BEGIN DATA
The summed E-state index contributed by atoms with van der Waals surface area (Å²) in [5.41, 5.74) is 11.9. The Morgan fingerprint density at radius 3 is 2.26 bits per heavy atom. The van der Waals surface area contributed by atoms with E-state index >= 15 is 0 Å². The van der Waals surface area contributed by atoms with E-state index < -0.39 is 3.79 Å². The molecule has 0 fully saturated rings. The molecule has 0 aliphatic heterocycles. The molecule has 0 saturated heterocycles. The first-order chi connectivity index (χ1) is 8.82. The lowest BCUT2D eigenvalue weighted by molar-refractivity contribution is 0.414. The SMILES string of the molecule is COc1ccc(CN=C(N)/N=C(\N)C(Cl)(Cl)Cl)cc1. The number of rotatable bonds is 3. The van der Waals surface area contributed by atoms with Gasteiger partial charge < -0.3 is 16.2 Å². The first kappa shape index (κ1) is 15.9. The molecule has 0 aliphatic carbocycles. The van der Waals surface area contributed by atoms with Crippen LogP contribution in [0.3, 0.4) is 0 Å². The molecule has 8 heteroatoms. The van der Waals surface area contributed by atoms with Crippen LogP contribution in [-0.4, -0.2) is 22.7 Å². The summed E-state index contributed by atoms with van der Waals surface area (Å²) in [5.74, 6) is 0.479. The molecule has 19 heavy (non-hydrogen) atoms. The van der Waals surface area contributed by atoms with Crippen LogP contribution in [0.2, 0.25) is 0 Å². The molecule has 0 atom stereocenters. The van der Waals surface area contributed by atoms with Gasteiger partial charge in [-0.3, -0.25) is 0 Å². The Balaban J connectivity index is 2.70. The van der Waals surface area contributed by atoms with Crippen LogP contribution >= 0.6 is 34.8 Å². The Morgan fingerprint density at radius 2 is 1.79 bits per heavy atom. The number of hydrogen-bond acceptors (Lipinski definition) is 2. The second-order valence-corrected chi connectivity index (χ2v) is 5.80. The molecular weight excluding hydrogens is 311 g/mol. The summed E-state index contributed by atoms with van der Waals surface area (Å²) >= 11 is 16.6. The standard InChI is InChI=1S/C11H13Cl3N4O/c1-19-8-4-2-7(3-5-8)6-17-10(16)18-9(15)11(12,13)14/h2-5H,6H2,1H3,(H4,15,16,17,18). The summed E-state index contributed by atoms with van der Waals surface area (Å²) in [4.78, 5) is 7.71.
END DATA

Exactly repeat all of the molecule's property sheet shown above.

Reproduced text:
The summed E-state index contributed by atoms with van der Waals surface area (Å²) in [5.41, 5.74) is 11.9. The Morgan fingerprint density at radius 3 is 2.26 bits per heavy atom. The van der Waals surface area contributed by atoms with E-state index >= 15 is 0 Å². The van der Waals surface area contributed by atoms with E-state index < -0.39 is 3.79 Å². The molecule has 0 fully saturated rings. The molecule has 0 aliphatic heterocycles. The molecule has 0 saturated heterocycles. The first-order chi connectivity index (χ1) is 8.82. The lowest BCUT2D eigenvalue weighted by molar-refractivity contribution is 0.414. The SMILES string of the molecule is COc1ccc(CN=C(N)/N=C(\N)C(Cl)(Cl)Cl)cc1. The number of rotatable bonds is 3. The van der Waals surface area contributed by atoms with Gasteiger partial charge < -0.3 is 16.2 Å². The first kappa shape index (κ1) is 15.9. The molecule has 0 aliphatic carbocycles. The van der Waals surface area contributed by atoms with Crippen LogP contribution in [0.3, 0.4) is 0 Å². The molecule has 8 heteroatoms. The van der Waals surface area contributed by atoms with Crippen LogP contribution in [-0.4, -0.2) is 22.7 Å². The summed E-state index contributed by atoms with van der Waals surface area (Å²) in [5.74, 6) is 0.479. The molecule has 19 heavy (non-hydrogen) atoms. The van der Waals surface area contributed by atoms with Crippen LogP contribution in [0.2, 0.25) is 0 Å². The molecule has 0 atom stereocenters. The van der Waals surface area contributed by atoms with Gasteiger partial charge in [-0.3, -0.25) is 0 Å². The Balaban J connectivity index is 2.70. The van der Waals surface area contributed by atoms with Crippen LogP contribution >= 0.6 is 34.8 Å². The Morgan fingerprint density at radius 2 is 1.79 bits per heavy atom. The number of hydrogen-bond acceptors (Lipinski definition) is 2. The second-order valence-corrected chi connectivity index (χ2v) is 5.80. The molecular weight excluding hydrogens is 311 g/mol. The summed E-state index contributed by atoms with van der Waals surface area (Å²) >= 11 is 16.6. The standard InChI is InChI=1S/C11H13Cl3N4O/c1-19-8-4-2-7(3-5-8)6-17-10(16)18-9(15)11(12,13)14/h2-5H,6H2,1H3,(H4,15,16,17,18). The summed E-state index contributed by atoms with van der Waals surface area (Å²) in [4.78, 5) is 7.71.